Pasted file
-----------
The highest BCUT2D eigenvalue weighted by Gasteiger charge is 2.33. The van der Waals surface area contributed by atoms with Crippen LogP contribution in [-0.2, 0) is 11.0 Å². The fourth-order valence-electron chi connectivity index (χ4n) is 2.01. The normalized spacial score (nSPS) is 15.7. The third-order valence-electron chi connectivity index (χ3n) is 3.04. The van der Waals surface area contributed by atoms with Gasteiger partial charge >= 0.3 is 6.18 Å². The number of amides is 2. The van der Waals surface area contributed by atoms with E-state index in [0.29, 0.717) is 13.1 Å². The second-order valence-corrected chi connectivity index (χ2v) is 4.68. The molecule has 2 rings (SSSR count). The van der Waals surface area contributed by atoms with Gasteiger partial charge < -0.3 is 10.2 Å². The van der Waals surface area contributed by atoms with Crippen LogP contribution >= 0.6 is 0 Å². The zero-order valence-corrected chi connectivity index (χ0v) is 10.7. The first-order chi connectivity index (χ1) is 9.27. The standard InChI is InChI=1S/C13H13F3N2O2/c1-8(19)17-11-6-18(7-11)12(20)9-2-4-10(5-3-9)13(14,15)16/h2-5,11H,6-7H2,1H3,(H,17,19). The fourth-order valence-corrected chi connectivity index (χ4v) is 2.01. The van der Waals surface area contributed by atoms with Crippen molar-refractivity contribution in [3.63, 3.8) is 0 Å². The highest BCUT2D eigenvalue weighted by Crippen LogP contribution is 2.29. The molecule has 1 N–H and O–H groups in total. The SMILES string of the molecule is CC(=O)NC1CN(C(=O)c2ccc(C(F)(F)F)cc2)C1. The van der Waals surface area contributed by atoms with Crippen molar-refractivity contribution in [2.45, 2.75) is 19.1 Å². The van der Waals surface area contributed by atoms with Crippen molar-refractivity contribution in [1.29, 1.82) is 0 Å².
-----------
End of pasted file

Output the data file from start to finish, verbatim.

The highest BCUT2D eigenvalue weighted by Gasteiger charge is 2.33. The van der Waals surface area contributed by atoms with Crippen LogP contribution in [-0.2, 0) is 11.0 Å². The fourth-order valence-electron chi connectivity index (χ4n) is 2.01. The normalized spacial score (nSPS) is 15.7. The third-order valence-electron chi connectivity index (χ3n) is 3.04. The van der Waals surface area contributed by atoms with Gasteiger partial charge >= 0.3 is 6.18 Å². The number of amides is 2. The van der Waals surface area contributed by atoms with E-state index in [0.29, 0.717) is 13.1 Å². The second-order valence-corrected chi connectivity index (χ2v) is 4.68. The molecule has 2 rings (SSSR count). The van der Waals surface area contributed by atoms with Gasteiger partial charge < -0.3 is 10.2 Å². The van der Waals surface area contributed by atoms with Crippen LogP contribution >= 0.6 is 0 Å². The zero-order valence-corrected chi connectivity index (χ0v) is 10.7. The first-order chi connectivity index (χ1) is 9.27. The standard InChI is InChI=1S/C13H13F3N2O2/c1-8(19)17-11-6-18(7-11)12(20)9-2-4-10(5-3-9)13(14,15)16/h2-5,11H,6-7H2,1H3,(H,17,19). The fourth-order valence-corrected chi connectivity index (χ4v) is 2.01. The van der Waals surface area contributed by atoms with Crippen molar-refractivity contribution in [3.63, 3.8) is 0 Å². The highest BCUT2D eigenvalue weighted by Crippen LogP contribution is 2.29. The molecule has 1 N–H and O–H groups in total. The SMILES string of the molecule is CC(=O)NC1CN(C(=O)c2ccc(C(F)(F)F)cc2)C1. The van der Waals surface area contributed by atoms with Crippen molar-refractivity contribution in [2.45, 2.75) is 19.1 Å². The van der Waals surface area contributed by atoms with Crippen molar-refractivity contribution in [1.29, 1.82) is 0 Å².